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Autism Research and Treatment
Volume 2012, Article ID 685053, 7 pages
Clinical Study

Improving Psychiatric Hospital Care for Pediatric Patients with Autism Spectrum Disorders and Intellectual Disabilities

1School of Medicine University of Colorado, 13001 E 17th Place, Aurora, CO 80045, USA
2Children’s Hospital Colorado, 13123 E. 16th Avenue, Aurora, CO 80045, USA
3University of North Carolina, Chapel Hill, 510 Meadowmont Circle, Suite 300, Chapel Hill, NC 27517, USA

Received 10 December 2011; Revised 12 March 2012; Accepted 25 April 2012

Academic Editor: Jeanne Townsend

Copyright © 2012 Robin L. Gabriels et al. This is an open access article distributed under the Creative Commons Attribution License, which permits unrestricted use, distribution, and reproduction in any medium, provided the original work is properly cited.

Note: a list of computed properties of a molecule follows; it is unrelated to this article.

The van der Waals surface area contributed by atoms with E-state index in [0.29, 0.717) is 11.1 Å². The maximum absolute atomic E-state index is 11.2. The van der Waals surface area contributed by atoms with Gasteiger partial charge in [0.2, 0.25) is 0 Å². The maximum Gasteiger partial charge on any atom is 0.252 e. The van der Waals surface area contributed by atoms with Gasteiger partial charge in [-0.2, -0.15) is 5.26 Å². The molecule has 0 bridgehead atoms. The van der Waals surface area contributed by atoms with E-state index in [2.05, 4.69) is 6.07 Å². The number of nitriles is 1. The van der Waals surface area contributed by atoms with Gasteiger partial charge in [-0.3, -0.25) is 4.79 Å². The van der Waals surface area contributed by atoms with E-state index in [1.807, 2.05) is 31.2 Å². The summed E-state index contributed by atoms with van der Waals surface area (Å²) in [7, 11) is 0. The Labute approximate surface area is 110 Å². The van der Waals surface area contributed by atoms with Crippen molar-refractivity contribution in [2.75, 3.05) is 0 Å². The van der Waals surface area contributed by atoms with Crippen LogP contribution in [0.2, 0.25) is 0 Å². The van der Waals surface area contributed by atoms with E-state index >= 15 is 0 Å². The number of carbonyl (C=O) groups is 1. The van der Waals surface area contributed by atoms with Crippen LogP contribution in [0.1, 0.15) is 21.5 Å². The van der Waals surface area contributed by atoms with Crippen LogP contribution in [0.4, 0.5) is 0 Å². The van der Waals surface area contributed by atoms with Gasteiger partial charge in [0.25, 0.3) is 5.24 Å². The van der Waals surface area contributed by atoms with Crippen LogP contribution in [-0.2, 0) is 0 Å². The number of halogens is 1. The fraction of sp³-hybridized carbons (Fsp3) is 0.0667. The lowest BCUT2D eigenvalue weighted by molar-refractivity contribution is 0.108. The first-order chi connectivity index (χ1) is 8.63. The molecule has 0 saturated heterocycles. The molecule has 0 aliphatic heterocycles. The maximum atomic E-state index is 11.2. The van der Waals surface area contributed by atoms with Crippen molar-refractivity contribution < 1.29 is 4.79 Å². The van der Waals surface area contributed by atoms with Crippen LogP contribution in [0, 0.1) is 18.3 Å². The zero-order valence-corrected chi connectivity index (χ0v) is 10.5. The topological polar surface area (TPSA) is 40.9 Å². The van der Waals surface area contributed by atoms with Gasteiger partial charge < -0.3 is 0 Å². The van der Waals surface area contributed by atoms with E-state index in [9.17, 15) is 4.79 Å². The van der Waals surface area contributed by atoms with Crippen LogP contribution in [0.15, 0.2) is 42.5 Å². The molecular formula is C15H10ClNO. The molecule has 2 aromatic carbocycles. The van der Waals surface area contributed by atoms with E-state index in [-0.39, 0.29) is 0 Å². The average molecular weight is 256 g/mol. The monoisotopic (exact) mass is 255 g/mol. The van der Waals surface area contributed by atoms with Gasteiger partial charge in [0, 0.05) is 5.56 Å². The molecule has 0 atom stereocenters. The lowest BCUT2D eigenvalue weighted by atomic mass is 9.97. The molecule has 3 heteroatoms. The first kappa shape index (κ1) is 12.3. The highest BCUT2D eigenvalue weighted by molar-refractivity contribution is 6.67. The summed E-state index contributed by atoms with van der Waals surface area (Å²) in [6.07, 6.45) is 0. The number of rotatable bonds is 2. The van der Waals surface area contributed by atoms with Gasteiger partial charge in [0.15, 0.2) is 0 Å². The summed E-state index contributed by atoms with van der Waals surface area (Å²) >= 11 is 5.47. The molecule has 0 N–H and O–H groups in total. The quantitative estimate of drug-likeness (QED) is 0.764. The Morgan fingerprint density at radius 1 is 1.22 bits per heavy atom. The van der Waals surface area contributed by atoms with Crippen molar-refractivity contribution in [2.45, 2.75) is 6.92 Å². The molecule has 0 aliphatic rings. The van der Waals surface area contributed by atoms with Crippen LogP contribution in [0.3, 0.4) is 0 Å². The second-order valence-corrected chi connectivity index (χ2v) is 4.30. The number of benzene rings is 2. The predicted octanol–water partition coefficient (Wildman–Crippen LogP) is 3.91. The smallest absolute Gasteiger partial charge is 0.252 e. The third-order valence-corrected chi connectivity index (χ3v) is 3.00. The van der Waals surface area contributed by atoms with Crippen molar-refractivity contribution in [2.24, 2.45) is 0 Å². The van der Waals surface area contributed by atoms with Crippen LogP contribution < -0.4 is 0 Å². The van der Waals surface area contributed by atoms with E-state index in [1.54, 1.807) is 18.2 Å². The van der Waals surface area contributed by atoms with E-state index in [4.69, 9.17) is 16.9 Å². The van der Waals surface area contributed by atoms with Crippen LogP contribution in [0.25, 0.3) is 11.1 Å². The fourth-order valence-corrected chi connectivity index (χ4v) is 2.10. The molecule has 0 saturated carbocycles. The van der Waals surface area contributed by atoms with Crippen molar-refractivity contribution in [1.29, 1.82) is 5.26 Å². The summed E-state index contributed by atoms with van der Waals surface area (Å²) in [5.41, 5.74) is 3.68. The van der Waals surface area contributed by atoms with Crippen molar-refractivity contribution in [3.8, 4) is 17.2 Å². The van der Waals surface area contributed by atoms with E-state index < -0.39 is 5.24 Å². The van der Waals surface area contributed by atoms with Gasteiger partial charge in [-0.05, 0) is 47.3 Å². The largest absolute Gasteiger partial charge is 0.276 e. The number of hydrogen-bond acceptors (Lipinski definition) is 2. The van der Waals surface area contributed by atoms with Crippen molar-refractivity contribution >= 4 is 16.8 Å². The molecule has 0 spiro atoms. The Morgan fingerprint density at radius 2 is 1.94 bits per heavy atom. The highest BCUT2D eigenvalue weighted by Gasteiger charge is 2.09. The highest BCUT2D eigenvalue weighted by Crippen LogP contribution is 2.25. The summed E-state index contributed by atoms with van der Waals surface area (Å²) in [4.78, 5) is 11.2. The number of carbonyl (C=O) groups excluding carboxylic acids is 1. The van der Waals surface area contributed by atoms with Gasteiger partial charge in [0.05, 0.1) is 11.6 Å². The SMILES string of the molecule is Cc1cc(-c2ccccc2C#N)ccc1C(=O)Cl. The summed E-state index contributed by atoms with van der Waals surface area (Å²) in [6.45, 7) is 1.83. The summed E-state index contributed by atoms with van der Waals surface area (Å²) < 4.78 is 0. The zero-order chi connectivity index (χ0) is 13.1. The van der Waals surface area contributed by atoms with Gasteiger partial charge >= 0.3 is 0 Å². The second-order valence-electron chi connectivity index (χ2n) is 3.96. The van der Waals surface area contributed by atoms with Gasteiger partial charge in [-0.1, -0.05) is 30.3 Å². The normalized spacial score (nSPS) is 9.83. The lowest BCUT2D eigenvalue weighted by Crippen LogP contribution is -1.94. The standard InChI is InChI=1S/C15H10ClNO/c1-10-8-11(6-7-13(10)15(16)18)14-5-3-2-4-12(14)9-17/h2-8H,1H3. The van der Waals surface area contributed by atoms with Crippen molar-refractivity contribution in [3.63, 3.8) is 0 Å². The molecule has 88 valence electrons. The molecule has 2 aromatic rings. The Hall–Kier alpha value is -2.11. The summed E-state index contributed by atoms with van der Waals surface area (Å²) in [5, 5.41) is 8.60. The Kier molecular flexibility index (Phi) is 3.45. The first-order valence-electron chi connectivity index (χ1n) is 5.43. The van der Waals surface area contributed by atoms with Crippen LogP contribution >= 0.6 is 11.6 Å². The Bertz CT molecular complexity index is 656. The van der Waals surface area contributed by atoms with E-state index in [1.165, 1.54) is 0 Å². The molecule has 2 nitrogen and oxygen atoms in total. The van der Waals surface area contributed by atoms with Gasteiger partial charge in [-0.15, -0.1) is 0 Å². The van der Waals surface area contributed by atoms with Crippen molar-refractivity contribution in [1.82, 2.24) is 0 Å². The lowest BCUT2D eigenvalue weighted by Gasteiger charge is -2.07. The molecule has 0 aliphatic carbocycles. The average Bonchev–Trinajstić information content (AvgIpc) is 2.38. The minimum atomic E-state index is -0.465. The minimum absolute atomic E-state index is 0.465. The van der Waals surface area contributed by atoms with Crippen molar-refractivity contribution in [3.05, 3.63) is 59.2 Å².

Pediatric patients with autism spectrum disorders (ASD) and/or intellectual disabilities (ID) are at greater risk for psychiatric hospitalization compared to children with other disorders. However, general psychiatric hospital environments are not adapted for the unique learning styles, needs, and abilities of this population, and there are few specialized hospital-based psychiatric care programs in the United States. This paper compares patient outcomes from a specialized psychiatric hospital program developed for pediatric patients with an ASD and/or ID to prior outcomes of this patient population in a general psychiatric program at a children’s hospital. Record review data indicate improved outcomes for patients in the specialized program of reduced recidivism rates (12% versus 33%) and decreased average lengths of inpatient stay (as short as 26 days versus 45 days). Available data from a subset of patients ( 𝑛 = 4 3 ) in the specialized program showed a decrease in irritability and hyperactivity behaviors from admission to discharge and that 35 previously undetected ASD diagnoses were made. Results from this preliminary study support specialized psychiatric care practices with this population to positively impact their health care outcomes.